The cancellation seems to have emboldened many of the players who detest artificial turf, which is the continuing shame of the NFL. "This is the best thing that could have happened for player safety," says Jacksonville defensive end Jeff Lageman. "It sends a message to players that we don't have to play if the field is unplayable, and it's a wake-up call to stadiums that the fields had better be satisfactory."
It should be a wake-up call for the eight outdoor teams that still host their games on fake grass. Chicago, New England and Kansas City have switched to real grass since 1988. And Dallas could be next, owner Jerry Jones said last week. Holdout owners should listen to Patriot owner Robert Kraft, who also owns Foxboro Stadium. He figures it costs him about $500,000 a year more for grass than for the fake stuff. But, he says, "I'm a traditionalist who loves grass and dirt on the uniform. People want to see grass, and it makes for a better quality product. More than that, every player I talk to wants grass."
Postscript: The night before rookie tailback Ki-Jana Carter was drafted by the Bengals, his agent, Leigh Steinberg, told him that it looked as if Cincinnati's Riverfront Stadium, with its artificial turf, would be his professional home. "Oh, AstroTurf," Carter said, disappointed. In the third week of the preseason, Carter blew out his knee on the artificial rug at the Pontiac Silverdome in a noncontact injury.
The Deion Derby
You go to visit outfielder/ cornerback Deion Sanders because you want answers, but he has very few of them. He doesn't know where he's going to play football this fall. He doesn't know where his baseball future will lead. He doesn't know if he can complete a football season without ankle surgery. Curled up on the couch of his hotel suite a few hours before his San Francisco Giants played the Mets last week, Sanders knew only one thing for sure.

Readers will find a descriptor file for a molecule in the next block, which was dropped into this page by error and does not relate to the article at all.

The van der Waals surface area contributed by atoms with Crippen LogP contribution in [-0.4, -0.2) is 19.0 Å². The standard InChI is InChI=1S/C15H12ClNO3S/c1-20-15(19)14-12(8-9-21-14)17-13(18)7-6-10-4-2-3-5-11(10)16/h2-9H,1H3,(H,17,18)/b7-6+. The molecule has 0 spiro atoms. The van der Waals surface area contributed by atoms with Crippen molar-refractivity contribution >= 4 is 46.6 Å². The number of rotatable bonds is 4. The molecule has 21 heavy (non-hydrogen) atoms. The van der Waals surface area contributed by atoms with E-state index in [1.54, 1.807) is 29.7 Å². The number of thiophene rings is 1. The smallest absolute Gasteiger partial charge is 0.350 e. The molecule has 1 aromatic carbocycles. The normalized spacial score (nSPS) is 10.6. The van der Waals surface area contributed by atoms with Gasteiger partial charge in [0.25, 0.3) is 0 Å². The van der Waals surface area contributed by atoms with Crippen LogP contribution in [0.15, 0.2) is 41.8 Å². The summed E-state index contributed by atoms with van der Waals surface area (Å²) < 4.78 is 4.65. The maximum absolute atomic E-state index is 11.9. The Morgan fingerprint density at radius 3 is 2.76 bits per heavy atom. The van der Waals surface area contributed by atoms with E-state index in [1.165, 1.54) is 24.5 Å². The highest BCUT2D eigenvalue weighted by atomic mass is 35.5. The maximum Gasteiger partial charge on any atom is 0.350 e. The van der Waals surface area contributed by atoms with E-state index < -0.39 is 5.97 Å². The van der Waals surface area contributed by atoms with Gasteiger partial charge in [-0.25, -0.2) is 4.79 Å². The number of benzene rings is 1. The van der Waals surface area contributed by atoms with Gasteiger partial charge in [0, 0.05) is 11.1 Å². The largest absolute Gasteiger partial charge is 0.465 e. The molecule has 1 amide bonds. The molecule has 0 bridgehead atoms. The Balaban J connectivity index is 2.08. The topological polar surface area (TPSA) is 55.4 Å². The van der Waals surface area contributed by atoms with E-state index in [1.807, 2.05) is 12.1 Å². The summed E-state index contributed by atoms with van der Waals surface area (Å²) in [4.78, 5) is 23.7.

"I want the football contract I sign this fall to be my last," said Sanders, last year's NFL Defensive Player of the Year. "So it has to be a damn good one. I've never gotten paid what I feel I'm worth. Last year I went to the 49ers for a [Super Bowl] ring. I got it. That's over. Now pay me."
Sanders is seeking more than $3 million a year to play football. San Francisco, which paid him $1.9 million last season, and Dallas are the prime contenders, but Sanders hopes that Miami will enter the bidding, and don't count out Denver, which might end up offering the most money. It's amazing that three or four teams will joust over Sanders in light of his asking price. True, he is the best coverage cornerback in the NFL, but he will miss five weeks of football while the Giants complete the baseball season. His suitors should keep a few other things in mind as well:
?He may need arthroscopic surgery on his left ankle, which he sprained in May while playing with Cincinnati. "The Reds said it was a sprain, but it feels like it was more than that," Sanders says. "If we [the Giants] are eliminated from the race, I hope to have a 'scope, if that's what's needed, before the end of the baseball season."
?He wants to play baseball and football in the same city. That would appear to favor the 49ers' bid, and hurt the Cowboys' because the Rangers have scant interest in Sanders, and in any case he says he doesn't want to play in the American League. A Rockies-Broncos parlay would be intriguing because Bronco coach Mike Shanahan covets Sanders and Colorado manager Don Baylor thinks that he would add some much-needed speed to his club. While Wayne Huizenga owns both the Dolphins and the Florida Marlins, it is not certain that he is as willing to break the bank for Sanders this season as he was last year when the Dolphins lost out in the bidding.
?He wants to play offense. "Football was boring last year," says Sanders. "We played the Vikings late in the season, and they threw one ball at me all game. I need to play offense, even if I'm a damn decoy."